Two randomized trials on DCIS treatment: fifteen year followup
Study Design: Two prospective randomized trials conducted by the National Surgical Adjuvant Breast and Bowel Project (NSABP). In the first trial, NSABP B-17, patients with localized DCIS were randomly assigned to lumpectomy only (LO) group or lumpectomy followed by radiation (LRT). The second trial, NSABP B-24, was a double-blinded, placebo-controlled trial that compared LRT + tamoxifen (TAM) versus LRT + placebo. The primary endpoint was event-free survival.
Study Eligibility: B-17: Women with localized DCIS detected by physical examination or mammography were eligible for the study. Exclusion criteria consisted of women with previous cancers or tumor-positive axillary nodes on clinical examination. B-24: Women with DCIS were eligible for inclusion if their life expectancy was at least 10 years. Also, unlike B-17, patients whose tumor margin status was involved or uncertain with DCIS were eligible, as well as women whose mammograms contained foci of calcifications that were not excised, as long as their radiological appearance was not suggestive of invasive cancer.
Enrollment: B-17: 818 total randomized, 405 with LO and 413 with LRT; B-24: 1,804 total randomized, 902 with LRT + placebo and 902 with LRT + TAM. Ten patients were dropped for various reasons.
Research Question: What is the impact of invasive ipsilateral breast tumor recurrence (I-IBTR) on the long-term prognosis of patients receiving breast-conserving treatments for DCIS?
Invasive ipsilateral breast tumor recurrence (IBTR), or invasive breast cancer in the same breast that was previously treated, is the most common event that disrupts disease-free survival for DCIS patients after lumpectomy. The NSABP B-17 study began in 1985, comparing IBTR after lumpectomy only (LO) and lumpectomy followed by radiation (LRT) for DCIS patients. At the time, the study was groundbreaking, and the findings showed a 60% reduced risk of IBTR in women treated by LRT compared to LO alone. A second prospective randomized trial, the NSABP B-24 trial, added tamoxifen (TAM) to LRT, and compared IBTR after LRT + TAM versus LRT + placebo. The results showed a 31% reduction in risk of IBTR in patients treated with LRT + TAM versus LRT + placebo. In the current study, these two trials are compared to investigate the 15-year incidence of invasive IBTR (I-IBTR) and other local or regional failures. Failures were defined as any event that disrupted event-free survival (i.e. tumors, death).
In the NSABP B-17, 403 patients with localized DCIS were randomly assigned to lumpectomy only (LO) and 410 patients to a lumpectomy followed by radiation (LRT). In NSABP B-24, there were 899 patients randomly assigned to the LRT + tamoxifen (TAM) and 900 to the LRT + placebo arm. The two trials consisted of populations with similar disease characteristics. With respect to age, 50% of women were 55 years or older and 22% of women 65 years of age and older. More than 75% of tumors measured less than 1 cm in diameter, and 80% of patients had their cancers detected by mammography. The radiation therapy began 8 weeks after surgery and lasted 5 weeks.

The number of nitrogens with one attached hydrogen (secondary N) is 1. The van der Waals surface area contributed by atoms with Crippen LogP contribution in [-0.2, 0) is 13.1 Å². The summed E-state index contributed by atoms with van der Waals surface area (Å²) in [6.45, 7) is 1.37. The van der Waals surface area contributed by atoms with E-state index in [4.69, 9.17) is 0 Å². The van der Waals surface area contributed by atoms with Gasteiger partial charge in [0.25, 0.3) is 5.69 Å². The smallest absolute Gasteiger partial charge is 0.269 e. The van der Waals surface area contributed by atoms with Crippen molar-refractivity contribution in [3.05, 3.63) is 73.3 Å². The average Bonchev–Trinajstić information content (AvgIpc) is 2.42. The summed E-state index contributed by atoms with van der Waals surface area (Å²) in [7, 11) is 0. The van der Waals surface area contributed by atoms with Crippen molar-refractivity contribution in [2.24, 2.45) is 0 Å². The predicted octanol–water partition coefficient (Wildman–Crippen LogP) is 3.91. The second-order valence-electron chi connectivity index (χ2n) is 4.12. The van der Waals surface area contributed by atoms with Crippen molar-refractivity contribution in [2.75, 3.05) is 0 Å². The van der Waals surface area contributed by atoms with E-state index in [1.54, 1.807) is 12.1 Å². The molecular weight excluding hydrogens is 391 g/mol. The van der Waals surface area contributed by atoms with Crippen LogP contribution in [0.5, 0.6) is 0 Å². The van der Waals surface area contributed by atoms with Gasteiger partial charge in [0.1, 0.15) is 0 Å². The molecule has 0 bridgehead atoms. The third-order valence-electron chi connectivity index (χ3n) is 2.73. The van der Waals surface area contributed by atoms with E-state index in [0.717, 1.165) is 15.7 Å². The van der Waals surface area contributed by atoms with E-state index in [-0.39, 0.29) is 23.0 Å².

After a median follow-up of 207 months and 162 months for the B-17 trial and B-24 trial, respectively, 490 IBTR events occurred, 263 (53.7%) of which were invasive. The 15-year cumulative incidence of I-IBTR for LO, LRT, LRT + placebo, and LRT + TAM were 19.4%, 8.9%, 10.0%, and 8.5% respectively. Both radiation and tamoxifen were found to reduce the risk of I-IBTR, with LRT yielding a 52% risk reduction compared to LO, and the LRT + TAM have a 32% reduced risk compared to the LRT + placebo arm. In terms of non-invasive IBTR (DCIS-IBTR), rates appeared to diminish after 5 years, while I-IBTR rates remained relatively constant over time. In addition, radiation and tamoxifen reduced contralateral breast cancers (CBC) but did not appear to effect cumulative incidence. Local, regional, and distant failure events did not prove to be significantly associated with treatment, nor did tumor characteristics and risk of I-IBTR. However, the risk of I-IBTR was shown to be significant with age, with women younger than 45 years exhibiting a 2.1-fold increased risk compared to women 65 and older. Finally, the 15-year cumulative incidence of breast cancer death was not much difference between treatment groups and was below 5% all groups.
Although I-IBTR increases the risk of breast cancer-specific death, the advantages of radiation treatment and tamoxifen in addition to a lumpectomy are apparent, with LRT + TAM treatment regimes resulting in a reduced risk of future I-IBTR compared to lumpectomy alone. While the NSABP trials include a large number of participants, one of the limitations of this study was the sample size difference of nearly 1,000 patients between the B-17 and B-24 trials. Ideally, sample populations should be similar in size to increase confidence in results. In addition, the authors cite other limitations such as the inferior diagnostic technologies that existed 20 years ago at the beginning of the study. Hormone receptor and HER-2 status information were also not available due to the dated trials. Lastly, the difference in tumor margins also differed between B-17 and B-24, which may have an unknown bias on the results.
Irene L. Wapnir, James J. Dignam, Bernard Fisher, Eleftherios P. Mamounas, Stewart J. Anderson et al. Long-Term Outcomes of Invasive Ipsilateral Breast Tumor Recurrences After Lumpectomy in NSABP B-17 and B-24 Randomized Clinical Trials for DCIS. JNCI. 2011 Mar 16; 103 (6): 478-88.
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